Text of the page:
Permit me to say, in the next place, in reply to some influential correspondents, that I am well aware of the gravity of my statements respecting the present dangerous state of our naval administration as regards Her Majesty's ships, and the necessity of a speedy change if a proper measure of security is to be given to the Navy. I have the most solid grounds for making them, and I wish them to be accepted in their full gravity. When I left office the value of the ships of my design then building (to speak for the moment of those building only) amounted to about three millions sterling, and their aggregate crews will number many thousands. Many of these ships were of perfectly novel type, the offspring of my own mind, and in some cases an offspring conceived and produced under great pressure from the political head of the Admiralty. Common sense, common judgment, common patriotism, and common humanity made me anxiously desirous to communicate to my successors all that was in my mind, but undeveloped as yet in the drawings of these ships. I was scarcely less desirous of going over the names of the various ships on active service, and offering such suggestions upon them as my experience dictated. Of course, the Admiralty were free to carry out afterwards other views than mine if they pleased, but that they were bound to attend to what mine were cannot be questioned. In order that no small personal feelings or irritations might operate to prevent the free communication of my views to my successors, I forbore to mention in my letter of resignation the long course of antagonism to which I had been subjected on account of my persistent disapproval of the Captain, and excluded from it every word that could give personal offence. How was this studied moderation of mine responded to? By a strong and steady refusal to give me any official opportunity whatever of communicating with my successors, and by the instant and compulsory cessation of my connexion with every ship in the Navy! Knowing the imperious power of the Ministry, I had apprehended the danger of such a course and striven to avert it. I next strove to get it corrected. I wrote privately to Sir Sydney Dacres; I spoke to Sir Spencer Robinson; and I got Mr. Lushington to point out to Mr. Childers the perils which might and would ensue. But the Government had a large majority, and Mr. Childers was safe in pursuing his own course, and so he pursued it. Sir Spencer Robinson wrote, I believe, a very strong official Minute upon the absolute necessity of the duty being carefully transferred, and or the risks and dangers which would ensue if it were not, but without result. Three months after came the loss of the Captain, and the very man who had closed my lips officially upon every ship censured me in a public document for not having spoken freely of this ship. This imputation, designed to stain me with the blood of the Captain's crew, was the distinction which a Liberal Government sought to confer upon me in my retirement as a reward for seven years of most trying service at the Admiralty, not the least trying part of which had been my resistance to ships of the Captain type.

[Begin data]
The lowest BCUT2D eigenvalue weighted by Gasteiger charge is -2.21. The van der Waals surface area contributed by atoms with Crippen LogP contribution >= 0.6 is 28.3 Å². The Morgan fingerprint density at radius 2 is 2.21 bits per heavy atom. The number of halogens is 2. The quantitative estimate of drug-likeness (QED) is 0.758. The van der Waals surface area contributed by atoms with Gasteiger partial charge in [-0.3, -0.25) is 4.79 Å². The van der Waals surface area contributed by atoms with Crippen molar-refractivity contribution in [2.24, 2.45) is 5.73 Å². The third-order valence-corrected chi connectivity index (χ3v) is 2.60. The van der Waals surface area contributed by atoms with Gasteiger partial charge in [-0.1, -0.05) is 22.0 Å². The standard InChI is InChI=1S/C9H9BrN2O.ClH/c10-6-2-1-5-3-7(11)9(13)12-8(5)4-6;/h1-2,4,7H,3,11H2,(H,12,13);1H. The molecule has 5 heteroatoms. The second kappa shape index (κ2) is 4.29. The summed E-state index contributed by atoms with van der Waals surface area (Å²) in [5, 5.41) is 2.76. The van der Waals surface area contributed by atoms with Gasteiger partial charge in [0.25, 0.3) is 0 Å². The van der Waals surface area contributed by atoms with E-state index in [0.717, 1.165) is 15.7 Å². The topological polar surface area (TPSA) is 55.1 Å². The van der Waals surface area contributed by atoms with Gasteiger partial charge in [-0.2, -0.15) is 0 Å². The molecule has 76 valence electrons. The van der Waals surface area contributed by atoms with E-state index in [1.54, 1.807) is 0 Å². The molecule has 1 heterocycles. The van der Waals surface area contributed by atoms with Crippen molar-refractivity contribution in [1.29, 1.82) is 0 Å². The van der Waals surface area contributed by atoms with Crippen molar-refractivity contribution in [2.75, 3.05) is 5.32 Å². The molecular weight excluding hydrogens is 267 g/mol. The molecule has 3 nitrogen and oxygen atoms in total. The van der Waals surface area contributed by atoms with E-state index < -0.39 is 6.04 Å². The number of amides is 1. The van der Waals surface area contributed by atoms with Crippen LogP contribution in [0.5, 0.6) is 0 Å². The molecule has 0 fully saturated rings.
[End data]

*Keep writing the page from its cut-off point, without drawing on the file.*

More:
Mr. Goschen, on entering office, instead of making the reversal of this mistaken and critical action of his predecessor touching Her Majesty's ships one of his first acts, silently acquiesced in it, and in his answer to Mr. Walpole appeared to indicate that he had succeeded to the spirit as well as to the office of his forerunner.